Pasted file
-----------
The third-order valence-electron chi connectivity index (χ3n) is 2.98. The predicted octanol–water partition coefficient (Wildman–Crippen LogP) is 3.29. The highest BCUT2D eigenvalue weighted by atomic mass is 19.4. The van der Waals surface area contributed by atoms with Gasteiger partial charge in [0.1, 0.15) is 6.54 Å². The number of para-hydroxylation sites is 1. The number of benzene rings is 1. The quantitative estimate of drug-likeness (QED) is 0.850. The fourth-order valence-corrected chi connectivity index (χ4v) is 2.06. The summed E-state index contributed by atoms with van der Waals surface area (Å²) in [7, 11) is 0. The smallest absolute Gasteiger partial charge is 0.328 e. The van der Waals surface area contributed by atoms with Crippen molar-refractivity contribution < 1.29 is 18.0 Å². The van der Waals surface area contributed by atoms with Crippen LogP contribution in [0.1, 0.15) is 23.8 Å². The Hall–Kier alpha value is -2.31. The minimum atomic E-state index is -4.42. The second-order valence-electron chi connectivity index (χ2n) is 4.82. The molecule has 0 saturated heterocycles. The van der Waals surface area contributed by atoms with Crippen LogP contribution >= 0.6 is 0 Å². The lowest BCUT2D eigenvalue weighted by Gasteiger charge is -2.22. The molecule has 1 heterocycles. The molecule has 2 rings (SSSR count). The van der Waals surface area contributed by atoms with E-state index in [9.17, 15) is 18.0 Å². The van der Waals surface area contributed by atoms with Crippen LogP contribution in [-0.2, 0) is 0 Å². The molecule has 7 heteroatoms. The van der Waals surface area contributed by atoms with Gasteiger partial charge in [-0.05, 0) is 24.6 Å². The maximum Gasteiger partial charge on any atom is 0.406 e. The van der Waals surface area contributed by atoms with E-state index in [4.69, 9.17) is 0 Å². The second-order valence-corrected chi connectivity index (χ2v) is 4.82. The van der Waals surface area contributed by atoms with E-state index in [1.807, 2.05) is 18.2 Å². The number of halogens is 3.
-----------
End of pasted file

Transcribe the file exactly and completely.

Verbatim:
The third-order valence-electron chi connectivity index (χ3n) is 2.98. The predicted octanol–water partition coefficient (Wildman–Crippen LogP) is 3.29. The highest BCUT2D eigenvalue weighted by atomic mass is 19.4. The van der Waals surface area contributed by atoms with Gasteiger partial charge in [0.1, 0.15) is 6.54 Å². The number of para-hydroxylation sites is 1. The number of benzene rings is 1. The quantitative estimate of drug-likeness (QED) is 0.850. The fourth-order valence-corrected chi connectivity index (χ4v) is 2.06. The summed E-state index contributed by atoms with van der Waals surface area (Å²) in [7, 11) is 0. The smallest absolute Gasteiger partial charge is 0.328 e. The van der Waals surface area contributed by atoms with Crippen molar-refractivity contribution < 1.29 is 18.0 Å². The van der Waals surface area contributed by atoms with Crippen LogP contribution in [0.1, 0.15) is 23.8 Å². The Hall–Kier alpha value is -2.31. The minimum atomic E-state index is -4.42. The second-order valence-electron chi connectivity index (χ2n) is 4.82. The molecule has 0 saturated heterocycles. The van der Waals surface area contributed by atoms with Crippen LogP contribution >= 0.6 is 0 Å². The lowest BCUT2D eigenvalue weighted by Gasteiger charge is -2.22. The molecule has 1 heterocycles. The molecule has 2 rings (SSSR count). The van der Waals surface area contributed by atoms with E-state index in [9.17, 15) is 18.0 Å². The van der Waals surface area contributed by atoms with Crippen LogP contribution in [-0.2, 0) is 0 Å². The molecule has 7 heteroatoms. The van der Waals surface area contributed by atoms with Gasteiger partial charge in [-0.05, 0) is 24.6 Å². The maximum Gasteiger partial charge on any atom is 0.406 e. The van der Waals surface area contributed by atoms with E-state index in [4.69, 9.17) is 0 Å². The second-order valence-corrected chi connectivity index (χ2v) is 4.82. The van der Waals surface area contributed by atoms with E-state index in [1.807, 2.05) is 18.2 Å². The number of halogens is 3.